Planning to quit your job? Ask yourself these questions


Illustration by Albert Rodriguez

The past 20 months have been a period of uncertainty for all of us. The world as we imagined it has ceased to exist. Things we considered mundane and normal have become luxuries.

Being with friends, having a drink after work, going to the mall, watching a movie after a tiring day—all of these things we used to take for granted were not allowed for a time. Plans were stalled or canceled. The future was unpredictable at best.

Some families were forced to live apart, while others were forced to live together 24/7. These extremes have threatened relationships, sanity and one’s sense of being.

Simultaneously, the world has seen a tremendous number of people leaving jobs. Anthony Klotz, an organizational psychologist and professor at Texas A&M University, called this “The Great Resignation.”

While many business ventures plummeted or closed, many industries emerged and grew during the pandemic. This may be the perfect time for you to jump ship and go where the grass could be greener.

If you are still on the fence on whether to stay or leave your job, here are some things to consider to help you navigate your decision-making process:

Why are you considering leaving your job?

Mental health issues have been on the rise due to social restrictions and uncertainties. There was a time during this pandemic when every day felt like it could be Armageddon, with people getting sick, hospitalized and dying left and right.

And while recent COVID cases have been mostly mild, our minds and bodies may still need some time to process and recover from the roller-coaster ride we’ve all been on.

What will leaving your job solve and change? Will it provide a solution to your issues?

Do you just need a moment to pause and reflect? Do you need to talk to a coach or a therapist to process these things? Would ranting with your best friend be all you need?

These are what we call mini-transitions that may be enough for you to regain your zest for life.

Five years from now

What will you lose if you leave your job now?

Are you upset with how your one-on-one with your boss went? Do you feel bad because someone got promoted ahead of you? Is the thought of leaving just out of impulse?

If you leave, what will you lose? If you fast-forward to five years from now, would this have been a good decision? Or is it likely something you’ll regret?

There could be ways to solve problems at work before deciding to leave your job for a new one. Maybe you could talk to your boss about some kind of arrangement. Maybe you can ask for a mental health leave, just to give yourself space.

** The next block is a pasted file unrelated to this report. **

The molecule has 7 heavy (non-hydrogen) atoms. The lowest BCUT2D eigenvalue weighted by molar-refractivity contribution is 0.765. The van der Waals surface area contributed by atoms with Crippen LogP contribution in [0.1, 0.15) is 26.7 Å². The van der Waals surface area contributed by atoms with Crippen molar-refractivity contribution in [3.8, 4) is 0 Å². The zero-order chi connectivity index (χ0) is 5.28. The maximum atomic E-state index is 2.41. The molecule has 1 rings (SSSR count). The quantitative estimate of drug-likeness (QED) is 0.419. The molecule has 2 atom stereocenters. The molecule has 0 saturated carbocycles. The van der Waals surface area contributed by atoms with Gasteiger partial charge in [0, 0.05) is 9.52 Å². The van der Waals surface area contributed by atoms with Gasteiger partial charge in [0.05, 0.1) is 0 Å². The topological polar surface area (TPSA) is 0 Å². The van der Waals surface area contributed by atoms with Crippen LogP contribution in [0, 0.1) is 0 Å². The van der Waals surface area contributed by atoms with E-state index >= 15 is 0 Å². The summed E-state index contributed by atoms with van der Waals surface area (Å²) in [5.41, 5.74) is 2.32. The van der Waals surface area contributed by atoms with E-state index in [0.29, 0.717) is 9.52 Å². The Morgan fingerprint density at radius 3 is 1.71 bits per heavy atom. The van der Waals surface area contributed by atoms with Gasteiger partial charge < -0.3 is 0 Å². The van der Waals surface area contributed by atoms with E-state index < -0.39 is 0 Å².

Will you be able to find a new job soon if you resign today?

How does this job fit in your long-term goal?

Say, you’re in your desired department, marketing. Your goal is to be senior manager of a marketing department in five years’ time. You got an offer that promises a pay raise of X percent of your current pay, but you will be doing sales.

Ask yourself, how this will affect the trajectory of your career? Will it help or will it be a detour?

What’s the culture of the company you plan to move to? While money may be the first thing people consider in getting a job, it is hardly what makes them stay, unless they need it for survival. Money is usually not among the Top 3 reasons people stay or leave.

Would the culture you’re going into be more life-giving for you?

Company cultures can trump any good boss or position you’ll have. Will their culture give you more growth in the long run?

Do your values align with what the company stands for?

Many people join companies because it makes them feel that they have a sense of purpose. When they’re able to actualize their personal missions in the workplace, most days won’t feel like work.

Ask yourself, “What causes do I feel the most passion or pain for?” It could be homeless children, abandoned pets, or climate change. The answer will normally lead to something you’d want to advocate. Having work that aligns with your highest visions allows you to actualize your biggest dreams.

What are your priorities in life?

How will the demands of your future employer affect the current life equation? Mothers have found a new role in being in-house teachers for their kids. Others have become caretakers of their parents and other family members. Will your new boss allow these adjustments for you? —CONTRIBUTED INQ

The author is an executive coach and an organizational development practitioner.

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